Blake Snell

What we learned as Chapman, Bailey fuel Giants' comeback over Pirates

NBC Universal, Inc.


The Giants, one night after giving up four runs in the ninth inning and losing in the 10th, gave the Pittsburgh Pirates a taste of their own medicine Wednesday at PNC Park in a 9-5 win. This time, it was the Giants who completed a huge comeback.

San Francisco trailed 5-0 after a disastrous fifth inning, and then scored six runs between the eighth, ninth and 10th innings.

LaMonte Wade Jr.’s third hit scored Luis Matos, who singled the at-bat before and hustled to second as Bryan Reynolds bobbled the ball, tying the game in the ninth inning. Patrick Bailey’s third hit in the 10th inning was the exclamation mark on the Giants’ efforts, giving them a 6-5 lead. The Giants as a team scored four runs in the 10th.

Blake Snell made his first major league start since April 19 but was taken out with one out in the fourth inning, the Giants already down 1-0 and the bases loaded after hitting Andrew McCutchen in the foot. The first batter reliever Sean Hjelle faced, Reynolds, hit a 368-foot grand slam into the right-field bleachers. 

Snell’s ERA after being tagged for four earned runs actually dropped from 11.57 to 11.40.

Matt Chapman homered for the second straight game, and four Giants enjoyed a multi-hit night. Wade reached base six times. He was a perfect 3-for-3 and walked three times.

Here are three takeaways from the Giants gritting out a win.

Snell’s Return

Like the rest of Snell’s previous three starts for the Giants this year, last season’s NL Cy Young Award winner was underwhelming. Snell struck out five Pirates, tied for his most this season. He faced 19 batters and forced 15 swing and misses. Snell’s velocity was there, and he tossed some nasty breaking balls. 

The lefty also struggled mightily with his control and command of the strike zone. It was evident right away, too. 

Snell’s first two pitches weren’t close to being strikes. His fortunes didn’t turn in his favor from there. In just 3 1/3 innings, Snell had a season-high four walks. He also had a hit by pitch, threw a wild pitch and was saved multiple times by catcher Patrick Bailey.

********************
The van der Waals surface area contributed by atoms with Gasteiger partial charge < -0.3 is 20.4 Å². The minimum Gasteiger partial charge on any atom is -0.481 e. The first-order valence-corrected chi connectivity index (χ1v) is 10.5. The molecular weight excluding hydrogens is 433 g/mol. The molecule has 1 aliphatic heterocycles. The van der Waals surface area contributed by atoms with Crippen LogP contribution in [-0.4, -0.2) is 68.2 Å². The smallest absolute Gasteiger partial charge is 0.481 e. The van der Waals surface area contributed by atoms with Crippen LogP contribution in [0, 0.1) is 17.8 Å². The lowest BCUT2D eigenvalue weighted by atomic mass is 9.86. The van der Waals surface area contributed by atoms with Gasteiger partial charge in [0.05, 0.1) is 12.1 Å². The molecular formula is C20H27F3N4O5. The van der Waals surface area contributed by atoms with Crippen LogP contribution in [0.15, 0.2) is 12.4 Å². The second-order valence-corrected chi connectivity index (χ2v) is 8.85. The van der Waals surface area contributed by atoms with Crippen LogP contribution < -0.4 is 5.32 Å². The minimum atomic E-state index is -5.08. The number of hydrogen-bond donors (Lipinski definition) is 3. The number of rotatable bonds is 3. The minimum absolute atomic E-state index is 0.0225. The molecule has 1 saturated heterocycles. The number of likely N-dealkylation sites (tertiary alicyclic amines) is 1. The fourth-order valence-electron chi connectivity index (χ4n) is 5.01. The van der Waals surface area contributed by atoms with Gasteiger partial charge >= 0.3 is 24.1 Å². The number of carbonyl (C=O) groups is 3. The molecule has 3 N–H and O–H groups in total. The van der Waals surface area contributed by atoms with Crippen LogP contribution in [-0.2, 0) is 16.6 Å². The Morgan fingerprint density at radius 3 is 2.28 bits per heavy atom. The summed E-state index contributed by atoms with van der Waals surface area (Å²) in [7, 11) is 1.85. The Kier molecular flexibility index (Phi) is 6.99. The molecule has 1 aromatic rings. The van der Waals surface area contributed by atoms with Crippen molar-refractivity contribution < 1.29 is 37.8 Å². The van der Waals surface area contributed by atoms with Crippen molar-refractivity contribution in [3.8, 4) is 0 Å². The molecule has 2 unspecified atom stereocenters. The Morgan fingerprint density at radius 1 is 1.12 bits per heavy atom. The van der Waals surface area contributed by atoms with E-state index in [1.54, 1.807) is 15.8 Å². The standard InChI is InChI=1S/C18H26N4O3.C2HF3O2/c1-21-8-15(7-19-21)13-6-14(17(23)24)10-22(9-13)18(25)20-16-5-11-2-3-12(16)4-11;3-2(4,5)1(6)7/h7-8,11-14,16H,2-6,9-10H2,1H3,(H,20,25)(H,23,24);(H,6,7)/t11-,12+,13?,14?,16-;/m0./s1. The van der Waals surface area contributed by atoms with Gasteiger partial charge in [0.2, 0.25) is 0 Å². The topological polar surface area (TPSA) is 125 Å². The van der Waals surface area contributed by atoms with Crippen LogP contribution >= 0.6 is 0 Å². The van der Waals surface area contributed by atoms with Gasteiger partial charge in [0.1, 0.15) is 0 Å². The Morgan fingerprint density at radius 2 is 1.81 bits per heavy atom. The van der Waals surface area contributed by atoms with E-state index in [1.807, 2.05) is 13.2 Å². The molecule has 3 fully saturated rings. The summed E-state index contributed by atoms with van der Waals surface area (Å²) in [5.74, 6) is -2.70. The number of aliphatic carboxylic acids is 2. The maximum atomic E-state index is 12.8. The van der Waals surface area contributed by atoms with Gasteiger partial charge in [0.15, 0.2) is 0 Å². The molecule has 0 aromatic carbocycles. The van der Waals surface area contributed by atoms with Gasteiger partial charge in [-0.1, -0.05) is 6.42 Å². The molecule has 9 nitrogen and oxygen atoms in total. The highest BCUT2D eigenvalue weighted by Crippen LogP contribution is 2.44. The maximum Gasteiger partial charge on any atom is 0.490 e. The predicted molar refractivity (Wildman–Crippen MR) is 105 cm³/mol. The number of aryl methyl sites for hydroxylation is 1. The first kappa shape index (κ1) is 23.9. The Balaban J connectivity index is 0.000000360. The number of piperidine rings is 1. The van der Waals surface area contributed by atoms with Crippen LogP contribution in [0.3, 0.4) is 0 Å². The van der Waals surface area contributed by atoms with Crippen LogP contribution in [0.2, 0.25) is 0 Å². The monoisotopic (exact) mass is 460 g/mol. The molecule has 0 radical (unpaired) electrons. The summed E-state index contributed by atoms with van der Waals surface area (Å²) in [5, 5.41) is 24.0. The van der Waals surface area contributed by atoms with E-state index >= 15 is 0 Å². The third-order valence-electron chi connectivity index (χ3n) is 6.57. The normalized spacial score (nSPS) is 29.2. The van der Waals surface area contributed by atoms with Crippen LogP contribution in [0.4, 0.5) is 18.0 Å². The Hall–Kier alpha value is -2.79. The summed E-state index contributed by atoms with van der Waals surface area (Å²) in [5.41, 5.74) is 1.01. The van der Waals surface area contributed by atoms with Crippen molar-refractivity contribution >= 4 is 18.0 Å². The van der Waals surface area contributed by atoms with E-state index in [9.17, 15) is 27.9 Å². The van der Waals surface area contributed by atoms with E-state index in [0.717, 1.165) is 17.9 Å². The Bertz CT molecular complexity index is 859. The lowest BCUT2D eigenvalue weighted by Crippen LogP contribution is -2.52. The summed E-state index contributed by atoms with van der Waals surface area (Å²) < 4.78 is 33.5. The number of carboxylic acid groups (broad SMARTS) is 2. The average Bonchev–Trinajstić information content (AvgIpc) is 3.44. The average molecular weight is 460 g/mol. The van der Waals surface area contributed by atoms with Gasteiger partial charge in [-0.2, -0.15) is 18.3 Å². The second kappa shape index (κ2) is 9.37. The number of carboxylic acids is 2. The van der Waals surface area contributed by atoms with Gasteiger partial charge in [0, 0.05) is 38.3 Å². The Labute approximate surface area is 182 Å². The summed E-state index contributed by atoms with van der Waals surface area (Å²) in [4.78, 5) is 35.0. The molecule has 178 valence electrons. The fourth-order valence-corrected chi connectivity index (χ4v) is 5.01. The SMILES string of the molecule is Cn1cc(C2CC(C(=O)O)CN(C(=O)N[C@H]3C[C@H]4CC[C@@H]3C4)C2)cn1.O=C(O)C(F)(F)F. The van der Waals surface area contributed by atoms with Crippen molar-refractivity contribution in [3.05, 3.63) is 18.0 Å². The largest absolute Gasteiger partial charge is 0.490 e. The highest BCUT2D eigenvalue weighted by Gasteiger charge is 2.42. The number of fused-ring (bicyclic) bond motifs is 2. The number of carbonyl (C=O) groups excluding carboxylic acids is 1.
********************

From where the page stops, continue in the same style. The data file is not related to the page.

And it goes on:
While Snell threw a season-high 87 pitches, he also only recorded 10 outs. This wasn’t the step forward he and the Giants were hoping for after a dominant rehab outing in Triple-A Sacramento.

Making Jones Work

As Snell searched for his control, so did opposing starting pitcher Jared Jones. The issue has been a problem in the past for Snell, whose 99 walks led all starting pitchers last season. Wednesday was a first for the 22-year-old Jones. 

Jones’ 1.2 walks per nine innings entering the night was the best in baseball. He had walked only seven batters all season long through his first nine starts. The Giants worked three walks from Jones in six innings. 

That’s a new season-high for Jones, who had two walks total this month in his previous three starts. Chapman’s homer was off Jones, as was Bailey’s double. Two of Bailey’s three hits were off Jones, and so were two of Wade’s three. 

Jones got the better of Snell, but the Giants made him work as much as any team has this season.

Stay Hot, Chappy 

Chapman, like Snell, signed with the Giants late in the offseason and got off to an extremely slow start. His early-season struggles -- for the time being -- seem like a thing of the past. At least that’s what the last week has suggested. 

The Giants third baseman on Wednesday went 1-for-3 with a two-run no-doubter that cut the deficit in the top of the sixth inning. Chapman’s homer certainly wasn’t a cheap one either. 

He yanked an up-and-away fastball 421 feet into the left-field seats. Chapman’s homer had a 106.2-mph exit velocity, the second-hardest hit ball of the day. Ironically, the hardest hit belonged to former Giants catcher Joey Bart, a 109.5-mph single in the second inning. 

Chapman also walked to load the bases in the eighth inning. Since May 17, Chapman has hit .579 (11-for-19) with two home runs, three doubles and five RBI in a five-game span. His .245 batting average would be Chapman’s highest since hitting .249 during his lone MLB All-Star season in 2019.

Download and follow the Giants Talk Podcast

Contact Us